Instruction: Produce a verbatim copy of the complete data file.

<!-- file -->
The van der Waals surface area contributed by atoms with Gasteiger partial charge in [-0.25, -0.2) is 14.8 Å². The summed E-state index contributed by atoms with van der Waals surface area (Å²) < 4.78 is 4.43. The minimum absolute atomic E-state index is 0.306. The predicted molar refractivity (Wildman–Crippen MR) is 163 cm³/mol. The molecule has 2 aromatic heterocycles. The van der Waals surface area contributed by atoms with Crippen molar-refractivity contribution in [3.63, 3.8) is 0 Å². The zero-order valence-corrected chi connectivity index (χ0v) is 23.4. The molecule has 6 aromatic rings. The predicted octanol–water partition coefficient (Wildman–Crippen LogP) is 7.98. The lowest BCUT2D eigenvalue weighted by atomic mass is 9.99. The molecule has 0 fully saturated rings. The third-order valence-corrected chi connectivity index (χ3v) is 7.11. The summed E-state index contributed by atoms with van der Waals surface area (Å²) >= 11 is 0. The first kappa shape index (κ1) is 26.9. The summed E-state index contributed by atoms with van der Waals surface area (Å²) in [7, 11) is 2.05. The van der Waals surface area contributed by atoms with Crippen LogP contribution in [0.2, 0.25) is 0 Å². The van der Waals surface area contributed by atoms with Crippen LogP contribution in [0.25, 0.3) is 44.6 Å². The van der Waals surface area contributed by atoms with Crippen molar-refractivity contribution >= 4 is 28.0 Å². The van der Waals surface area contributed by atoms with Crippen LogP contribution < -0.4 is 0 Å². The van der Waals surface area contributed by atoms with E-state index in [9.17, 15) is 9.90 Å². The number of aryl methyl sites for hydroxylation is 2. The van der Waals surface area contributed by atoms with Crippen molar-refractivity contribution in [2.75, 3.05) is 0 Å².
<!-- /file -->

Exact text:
The van der Waals surface area contributed by atoms with Gasteiger partial charge in [-0.25, -0.2) is 14.8 Å². The summed E-state index contributed by atoms with van der Waals surface area (Å²) < 4.78 is 4.43. The minimum absolute atomic E-state index is 0.306. The predicted molar refractivity (Wildman–Crippen MR) is 163 cm³/mol. The molecule has 2 aromatic heterocycles. The van der Waals surface area contributed by atoms with Crippen molar-refractivity contribution in [3.63, 3.8) is 0 Å². The zero-order valence-corrected chi connectivity index (χ0v) is 23.4. The molecule has 6 aromatic rings. The predicted octanol–water partition coefficient (Wildman–Crippen LogP) is 7.98. The lowest BCUT2D eigenvalue weighted by atomic mass is 9.99. The molecule has 0 fully saturated rings. The third-order valence-corrected chi connectivity index (χ3v) is 7.11. The summed E-state index contributed by atoms with van der Waals surface area (Å²) >= 11 is 0. The first kappa shape index (κ1) is 26.9. The summed E-state index contributed by atoms with van der Waals surface area (Å²) in [7, 11) is 2.05. The van der Waals surface area contributed by atoms with Crippen LogP contribution in [0.2, 0.25) is 0 Å². The van der Waals surface area contributed by atoms with Crippen LogP contribution in [0.25, 0.3) is 44.6 Å². The van der Waals surface area contributed by atoms with Crippen molar-refractivity contribution >= 4 is 28.0 Å². The van der Waals surface area contributed by atoms with Crippen LogP contribution < -0.4 is 0 Å². The van der Waals surface area contributed by atoms with E-state index in [9.17, 15) is 9.90 Å². The number of aryl methyl sites for hydroxylation is 2. The van der Waals surface area contributed by atoms with Crippen molar-refractivity contribution in [2.75, 3.05) is 0 Å².